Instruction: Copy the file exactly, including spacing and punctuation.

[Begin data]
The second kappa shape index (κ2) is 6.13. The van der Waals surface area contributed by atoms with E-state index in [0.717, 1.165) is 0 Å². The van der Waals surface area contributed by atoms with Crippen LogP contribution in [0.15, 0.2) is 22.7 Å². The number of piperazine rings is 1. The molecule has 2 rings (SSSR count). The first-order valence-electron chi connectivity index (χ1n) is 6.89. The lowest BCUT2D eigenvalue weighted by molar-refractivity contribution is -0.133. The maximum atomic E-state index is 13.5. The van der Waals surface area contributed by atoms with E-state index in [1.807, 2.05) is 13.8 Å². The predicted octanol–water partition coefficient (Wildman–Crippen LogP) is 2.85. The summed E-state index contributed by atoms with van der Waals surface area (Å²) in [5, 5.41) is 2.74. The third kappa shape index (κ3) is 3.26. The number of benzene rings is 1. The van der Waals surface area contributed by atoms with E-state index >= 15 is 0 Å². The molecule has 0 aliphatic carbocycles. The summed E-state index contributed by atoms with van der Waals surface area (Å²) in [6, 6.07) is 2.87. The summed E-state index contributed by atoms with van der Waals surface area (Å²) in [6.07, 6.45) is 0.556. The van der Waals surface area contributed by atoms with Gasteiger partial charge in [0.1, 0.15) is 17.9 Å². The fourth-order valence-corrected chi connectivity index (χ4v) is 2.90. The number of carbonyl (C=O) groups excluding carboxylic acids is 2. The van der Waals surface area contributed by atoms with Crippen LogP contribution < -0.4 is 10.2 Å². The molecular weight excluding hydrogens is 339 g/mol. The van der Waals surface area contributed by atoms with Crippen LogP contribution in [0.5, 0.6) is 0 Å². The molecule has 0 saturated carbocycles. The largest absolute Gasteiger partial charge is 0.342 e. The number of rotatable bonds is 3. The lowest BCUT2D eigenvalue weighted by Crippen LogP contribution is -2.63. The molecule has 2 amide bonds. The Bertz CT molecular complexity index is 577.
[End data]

The second kappa shape index (κ2) is 6.13. The van der Waals surface area contributed by atoms with E-state index in [0.717, 1.165) is 0 Å². The van der Waals surface area contributed by atoms with Crippen LogP contribution in [0.15, 0.2) is 22.7 Å². The number of piperazine rings is 1. The molecule has 2 rings (SSSR count). The first-order valence-electron chi connectivity index (χ1n) is 6.89. The lowest BCUT2D eigenvalue weighted by molar-refractivity contribution is -0.133. The maximum atomic E-state index is 13.5. The van der Waals surface area contributed by atoms with E-state index in [1.807, 2.05) is 13.8 Å². The predicted octanol–water partition coefficient (Wildman–Crippen LogP) is 2.85. The summed E-state index contributed by atoms with van der Waals surface area (Å²) in [5, 5.41) is 2.74. The third kappa shape index (κ3) is 3.26. The number of benzene rings is 1. The van der Waals surface area contributed by atoms with E-state index >= 15 is 0 Å². The molecule has 0 aliphatic carbocycles. The summed E-state index contributed by atoms with van der Waals surface area (Å²) in [6, 6.07) is 2.87. The summed E-state index contributed by atoms with van der Waals surface area (Å²) in [6.07, 6.45) is 0.556. The van der Waals surface area contributed by atoms with Gasteiger partial charge in [0.1, 0.15) is 17.9 Å². The fourth-order valence-corrected chi connectivity index (χ4v) is 2.90. The number of carbonyl (C=O) groups excluding carboxylic acids is 2. The van der Waals surface area contributed by atoms with Crippen LogP contribution < -0.4 is 10.2 Å². The molecular weight excluding hydrogens is 339 g/mol. The van der Waals surface area contributed by atoms with Crippen LogP contribution in [0.5, 0.6) is 0 Å². The molecule has 0 saturated carbocycles. The largest absolute Gasteiger partial charge is 0.342 e. The number of rotatable bonds is 3. The lowest BCUT2D eigenvalue weighted by Crippen LogP contribution is -2.63. The molecule has 2 amide bonds. The Bertz CT molecular complexity index is 577.